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Kariz Underground City

Kariz Underground City


Kariz or Kahriz is a Persian word meaning “aqueduct”. Aqueduct or kariz was invented by Iranians and has a historical background equal to the civilization of the Ancient Iran. Despite its long history and development of modern technologies, it is still vital for people living in many hot and dry areas. Aqueducts usually start from the heights or the mother well and finally end in kariz embody where water comes out of ground. Kariz-e Kish is located in Mirmohana, Olympic Square, Kish Island, Iran. Its nearby attractions are The Ancient Town of Harireh, Dolphin Park Complex, and some of the Kish Beaches.


The aqueducts of Kish Island in the Persian Gulf date back to 2,500 years ago. It once provided the islanders’ drinking water. Today, it is transformed into an amazing underground city, with an area of 10,000 square meters. The complex is now called Kariz-e Kish. Now, Kariz has opened up a new exceptional chapter for all nature lovers who are able to visit the largest coral collection directly. Various other facilities, such as residential, shopping, and leisure centres in an area of 60,000 square meters will be built on Kariz grounds.


Kariz Underground City includes three aqueducts and 274 wells which are an amusement place and allows people to visit the ancient aqueducts in the beautiful island of Kish. Some of these wells are totally intact and some others have been turned into a conoid form for better ventilation of light and air. Kish Aqueduct is not comparable to other aqueducts in Iran in terms of length and depth. However, considering the very low slope of the island, underground water leading to the surface in Kish is highly important and shows that the most advanced methods were used at that time for digging the aqueducts.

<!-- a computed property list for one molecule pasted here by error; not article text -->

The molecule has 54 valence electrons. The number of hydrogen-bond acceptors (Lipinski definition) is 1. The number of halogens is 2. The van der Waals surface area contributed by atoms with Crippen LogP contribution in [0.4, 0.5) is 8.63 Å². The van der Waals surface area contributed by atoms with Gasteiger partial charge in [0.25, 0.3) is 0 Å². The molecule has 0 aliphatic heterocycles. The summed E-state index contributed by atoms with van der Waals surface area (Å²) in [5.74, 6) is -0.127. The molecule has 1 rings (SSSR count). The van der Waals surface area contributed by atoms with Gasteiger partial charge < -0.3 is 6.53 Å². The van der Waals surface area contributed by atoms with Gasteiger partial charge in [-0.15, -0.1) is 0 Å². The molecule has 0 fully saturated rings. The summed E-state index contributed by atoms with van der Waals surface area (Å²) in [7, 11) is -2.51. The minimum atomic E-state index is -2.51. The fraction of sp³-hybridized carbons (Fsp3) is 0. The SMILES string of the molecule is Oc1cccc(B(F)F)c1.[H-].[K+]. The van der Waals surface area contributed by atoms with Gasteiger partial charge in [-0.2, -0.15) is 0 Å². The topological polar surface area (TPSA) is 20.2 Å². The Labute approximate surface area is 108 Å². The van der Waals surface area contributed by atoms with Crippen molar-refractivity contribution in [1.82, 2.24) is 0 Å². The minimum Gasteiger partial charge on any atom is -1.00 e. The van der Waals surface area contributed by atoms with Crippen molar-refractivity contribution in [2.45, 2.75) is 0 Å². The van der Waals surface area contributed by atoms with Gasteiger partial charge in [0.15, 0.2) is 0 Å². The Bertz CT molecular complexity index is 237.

Years ago, when Kariz-e Kish was on the edge of total destruction and about to be completely forgotten, Engineer Haji Hosseini, an Iranian residing in Germany, decided to return to Iran after 32 years. His decision was mainly influenced by his incentive to reconstruct this complex. He had private funding for his project and defined the project in three phases. With his efforts, the long-forgotten Kariz-e Kish became a much-visited touristic site.

Above this complex, traditional restaurant, small bazaar, and museum were built at the ground level. The employers at this complex believe that it is highly capable of being world-famous. There are two reasons for the emergence of such an opinion; firstly, it is located at the heart of one of the most famous islands of the Persian Gulf. Secondly, it is the only man-made structure with natural coral and shells. Some of its exquisite features are its eight meters roof that is mostly filled with fossils, shells and corals that date back to 270-570 million years ago in experts’ idea and each and every one of them has been identified and has a formal identity.


Along with the historic coral walls around the qanat, workers have reinforced the tunnels with mortar and stone to create a subterranean world. Soon, visitors can peruse an update on the early hydraulic system that will feature vendors selling typical Iranian gifts along with a few subterranean restaurants and an amphitheater. Strangely enough, the unique historic element of the island is slowly mimicking its inner tourism side.

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